What is working capital?
Working capital is the difference between a business's current assets and current liabilities. In accounting, the working capital total is usually derived from the figures for current assets and current liabilities recorded on the balance sheet. For example, a company with $200,000 in current assets and $100,000 in current liabilities has working capital of $100,000.
Working capital is both a critical resource and a measure of financial health. It is the funds a business needs to pay its short-term obligations, such as bills, debts, and operating expenses, including wages.
How working capital is calculated
Current assets, such as cash and cash equivalents, receivables, inventory and supplies, are assets that can usually be disposed of within a year. Current liabilities must be paid within a year, compared to long-term liabilities like mortgages. They include items such as accounts payable, short-term debt and accrued expenses. Alternative formulas exclude cash or only use payables, receivables and inventory because they more closely reflect daily operations.
The working capital ratio (or current ratio) is a common metric used to gauge the optimal amount of working capital. It's possible to have too much working capital -- essentially, funds that are sitting idle, are not needed for short-term obligations and could instead be invested for potentially higher returns. A ratio below 1 indicates negative working capital, while 2 or above (twice as many current assets as liabilities) may indicate excess assets.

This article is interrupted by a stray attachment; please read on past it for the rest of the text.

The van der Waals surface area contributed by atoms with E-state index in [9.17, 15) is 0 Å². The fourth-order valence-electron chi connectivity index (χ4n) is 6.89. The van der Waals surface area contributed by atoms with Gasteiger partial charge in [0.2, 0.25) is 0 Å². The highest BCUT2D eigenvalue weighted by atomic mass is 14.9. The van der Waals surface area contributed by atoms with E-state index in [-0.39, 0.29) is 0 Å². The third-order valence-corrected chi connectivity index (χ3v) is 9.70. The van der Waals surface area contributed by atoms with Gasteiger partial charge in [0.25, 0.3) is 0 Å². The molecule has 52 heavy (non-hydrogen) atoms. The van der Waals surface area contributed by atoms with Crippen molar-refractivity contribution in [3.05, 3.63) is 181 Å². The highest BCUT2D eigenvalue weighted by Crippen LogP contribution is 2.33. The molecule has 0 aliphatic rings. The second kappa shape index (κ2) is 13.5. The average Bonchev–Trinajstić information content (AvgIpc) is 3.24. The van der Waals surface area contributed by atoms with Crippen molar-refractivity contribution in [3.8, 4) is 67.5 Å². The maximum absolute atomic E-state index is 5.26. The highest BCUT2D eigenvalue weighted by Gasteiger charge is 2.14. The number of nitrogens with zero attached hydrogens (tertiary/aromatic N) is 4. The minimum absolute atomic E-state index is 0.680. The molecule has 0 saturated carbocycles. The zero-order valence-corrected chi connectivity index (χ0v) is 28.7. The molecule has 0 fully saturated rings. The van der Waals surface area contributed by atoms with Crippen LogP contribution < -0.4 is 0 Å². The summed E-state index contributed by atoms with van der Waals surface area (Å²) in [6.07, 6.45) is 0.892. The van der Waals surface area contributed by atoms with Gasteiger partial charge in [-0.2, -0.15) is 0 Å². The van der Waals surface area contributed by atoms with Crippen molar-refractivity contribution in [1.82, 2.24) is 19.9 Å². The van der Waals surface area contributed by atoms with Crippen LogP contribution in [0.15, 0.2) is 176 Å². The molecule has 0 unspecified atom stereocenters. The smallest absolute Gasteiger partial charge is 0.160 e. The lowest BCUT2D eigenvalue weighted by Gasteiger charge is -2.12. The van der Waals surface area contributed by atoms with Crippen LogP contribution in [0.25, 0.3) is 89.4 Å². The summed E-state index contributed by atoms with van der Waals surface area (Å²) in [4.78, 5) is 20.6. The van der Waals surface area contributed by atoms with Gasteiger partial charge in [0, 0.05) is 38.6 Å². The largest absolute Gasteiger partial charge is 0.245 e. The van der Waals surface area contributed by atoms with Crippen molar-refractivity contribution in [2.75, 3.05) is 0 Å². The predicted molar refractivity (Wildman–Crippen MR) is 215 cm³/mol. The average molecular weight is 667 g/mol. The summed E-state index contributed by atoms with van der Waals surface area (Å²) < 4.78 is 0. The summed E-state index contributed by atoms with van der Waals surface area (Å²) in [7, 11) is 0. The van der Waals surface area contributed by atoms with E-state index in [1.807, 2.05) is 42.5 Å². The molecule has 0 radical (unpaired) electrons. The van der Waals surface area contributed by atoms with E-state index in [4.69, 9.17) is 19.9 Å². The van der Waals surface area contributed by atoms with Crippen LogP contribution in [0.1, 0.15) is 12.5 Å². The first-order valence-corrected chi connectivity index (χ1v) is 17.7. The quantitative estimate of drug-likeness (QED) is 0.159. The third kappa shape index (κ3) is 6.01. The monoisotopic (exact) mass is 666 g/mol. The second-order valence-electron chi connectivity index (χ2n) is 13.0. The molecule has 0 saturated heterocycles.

Most organizations aim to have a ratio between 1.2 and 2, though it varies by industry. High-turnover industries like supermarkets and fast food can get by with negative working capital because money often comes in faster than it goes out. But manufacturers of heavy equipment can't raise cash quickly because their goods are often paid for in long-term payments.
The working capital ratio is affected by numerous other factors, such as how much of it is held in cash and marketable investments -- which can be easily accessed to pay bills -- versus slow-moving inventory.
A company with more cash than inventory can tolerate a lower ratio. E-commerce companies with consistent sales can usually keep minimal working capital because their customers typically pay with credit cards when placing orders. In contrast, companies in industries where 60-day payment terms are common will need more working capital.
Declining working capital is usually seen as a red flag about an organization's financial soundness because it could indicate, for example, declining accounts receivable from a drop in sales.
Working capital also provides a window into operational efficiency. A low ratio might be the result of poor inventory management or inefficient debt collection.
Difference between cash flow and working capital
Although cash is one of the current assets that comprises working capital, cash flow is instead a measure of how much cash is flowing in and out of the business. In the strict accounting sense, cash flow is the difference between cash available at the beginning of an accounting period -- the opening balance -- and the closing balance at the end of the period.